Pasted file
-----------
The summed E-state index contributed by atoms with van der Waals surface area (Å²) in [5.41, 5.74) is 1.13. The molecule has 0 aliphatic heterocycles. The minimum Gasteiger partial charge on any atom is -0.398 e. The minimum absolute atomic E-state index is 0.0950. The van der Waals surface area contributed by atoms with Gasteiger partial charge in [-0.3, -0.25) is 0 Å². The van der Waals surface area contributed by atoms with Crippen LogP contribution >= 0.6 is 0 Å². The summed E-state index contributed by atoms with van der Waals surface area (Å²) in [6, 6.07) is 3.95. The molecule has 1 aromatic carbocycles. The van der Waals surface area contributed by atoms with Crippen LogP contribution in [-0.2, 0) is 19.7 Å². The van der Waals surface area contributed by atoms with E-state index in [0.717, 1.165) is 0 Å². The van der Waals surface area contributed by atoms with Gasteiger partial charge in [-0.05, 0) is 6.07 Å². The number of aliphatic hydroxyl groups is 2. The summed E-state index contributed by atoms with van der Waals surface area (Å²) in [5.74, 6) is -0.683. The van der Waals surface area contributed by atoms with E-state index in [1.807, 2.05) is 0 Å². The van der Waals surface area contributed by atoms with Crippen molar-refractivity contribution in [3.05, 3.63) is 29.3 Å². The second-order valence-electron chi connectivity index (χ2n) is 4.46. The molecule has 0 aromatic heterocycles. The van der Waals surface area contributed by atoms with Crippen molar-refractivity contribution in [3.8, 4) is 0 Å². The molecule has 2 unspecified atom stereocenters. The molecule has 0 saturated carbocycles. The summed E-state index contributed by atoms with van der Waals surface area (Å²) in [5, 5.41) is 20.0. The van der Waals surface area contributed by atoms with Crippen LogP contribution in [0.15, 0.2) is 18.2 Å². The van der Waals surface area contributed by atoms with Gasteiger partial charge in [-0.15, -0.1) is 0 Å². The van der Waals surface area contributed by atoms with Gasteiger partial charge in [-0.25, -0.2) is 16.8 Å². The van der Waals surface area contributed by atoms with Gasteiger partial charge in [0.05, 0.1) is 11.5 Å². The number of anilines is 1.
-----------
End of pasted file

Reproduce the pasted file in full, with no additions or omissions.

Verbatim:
The summed E-state index contributed by atoms with van der Waals surface area (Å²) in [5.41, 5.74) is 1.13. The molecule has 0 aliphatic heterocycles. The minimum Gasteiger partial charge on any atom is -0.398 e. The minimum absolute atomic E-state index is 0.0950. The van der Waals surface area contributed by atoms with Gasteiger partial charge in [-0.3, -0.25) is 0 Å². The van der Waals surface area contributed by atoms with Crippen LogP contribution >= 0.6 is 0 Å². The summed E-state index contributed by atoms with van der Waals surface area (Å²) in [6, 6.07) is 3.95. The molecule has 1 aromatic carbocycles. The van der Waals surface area contributed by atoms with Crippen LogP contribution in [-0.2, 0) is 19.7 Å². The van der Waals surface area contributed by atoms with E-state index in [0.717, 1.165) is 0 Å². The van der Waals surface area contributed by atoms with Gasteiger partial charge in [-0.05, 0) is 6.07 Å². The number of aliphatic hydroxyl groups is 2. The summed E-state index contributed by atoms with van der Waals surface area (Å²) in [5.74, 6) is -0.683. The van der Waals surface area contributed by atoms with E-state index in [1.807, 2.05) is 0 Å². The van der Waals surface area contributed by atoms with Crippen molar-refractivity contribution in [3.05, 3.63) is 29.3 Å². The second-order valence-electron chi connectivity index (χ2n) is 4.46. The molecule has 0 aromatic heterocycles. The van der Waals surface area contributed by atoms with Crippen molar-refractivity contribution in [3.8, 4) is 0 Å². The molecule has 2 unspecified atom stereocenters. The molecule has 0 saturated carbocycles. The summed E-state index contributed by atoms with van der Waals surface area (Å²) in [5, 5.41) is 20.0. The van der Waals surface area contributed by atoms with Crippen LogP contribution in [0.15, 0.2) is 18.2 Å². The van der Waals surface area contributed by atoms with Gasteiger partial charge in [-0.15, -0.1) is 0 Å². The van der Waals surface area contributed by atoms with Gasteiger partial charge in [-0.25, -0.2) is 16.8 Å². The van der Waals surface area contributed by atoms with Gasteiger partial charge in [0.05, 0.1) is 11.5 Å². The number of anilines is 1.